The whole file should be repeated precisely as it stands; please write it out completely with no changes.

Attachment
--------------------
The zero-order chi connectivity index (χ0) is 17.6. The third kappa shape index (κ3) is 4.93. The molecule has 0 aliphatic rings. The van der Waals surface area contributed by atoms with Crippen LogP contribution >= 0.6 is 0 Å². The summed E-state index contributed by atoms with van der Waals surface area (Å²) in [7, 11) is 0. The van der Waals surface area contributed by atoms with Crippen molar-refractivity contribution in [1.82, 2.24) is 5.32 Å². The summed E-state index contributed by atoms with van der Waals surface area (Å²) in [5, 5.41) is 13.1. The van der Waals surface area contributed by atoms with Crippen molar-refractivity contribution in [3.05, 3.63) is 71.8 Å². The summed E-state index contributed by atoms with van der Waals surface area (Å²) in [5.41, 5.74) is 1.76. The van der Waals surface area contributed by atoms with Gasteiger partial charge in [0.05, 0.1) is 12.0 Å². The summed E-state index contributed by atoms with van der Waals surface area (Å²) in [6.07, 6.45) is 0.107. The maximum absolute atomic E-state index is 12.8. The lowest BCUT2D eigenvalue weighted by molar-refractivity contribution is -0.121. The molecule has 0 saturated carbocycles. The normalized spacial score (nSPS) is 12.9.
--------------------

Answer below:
The zero-order chi connectivity index (χ0) is 17.6. The third kappa shape index (κ3) is 4.93. The molecule has 0 aliphatic rings. The van der Waals surface area contributed by atoms with Crippen LogP contribution >= 0.6 is 0 Å². The summed E-state index contributed by atoms with van der Waals surface area (Å²) in [7, 11) is 0. The van der Waals surface area contributed by atoms with Crippen molar-refractivity contribution in [1.82, 2.24) is 5.32 Å². The summed E-state index contributed by atoms with van der Waals surface area (Å²) in [5, 5.41) is 13.1. The van der Waals surface area contributed by atoms with Crippen molar-refractivity contribution in [3.05, 3.63) is 71.8 Å². The summed E-state index contributed by atoms with van der Waals surface area (Å²) in [5.41, 5.74) is 1.76. The van der Waals surface area contributed by atoms with Gasteiger partial charge in [0.05, 0.1) is 12.0 Å². The summed E-state index contributed by atoms with van der Waals surface area (Å²) in [6.07, 6.45) is 0.107. The maximum absolute atomic E-state index is 12.8. The lowest BCUT2D eigenvalue weighted by molar-refractivity contribution is -0.121. The molecule has 0 saturated carbocycles. The normalized spacial score (nSPS) is 12.9.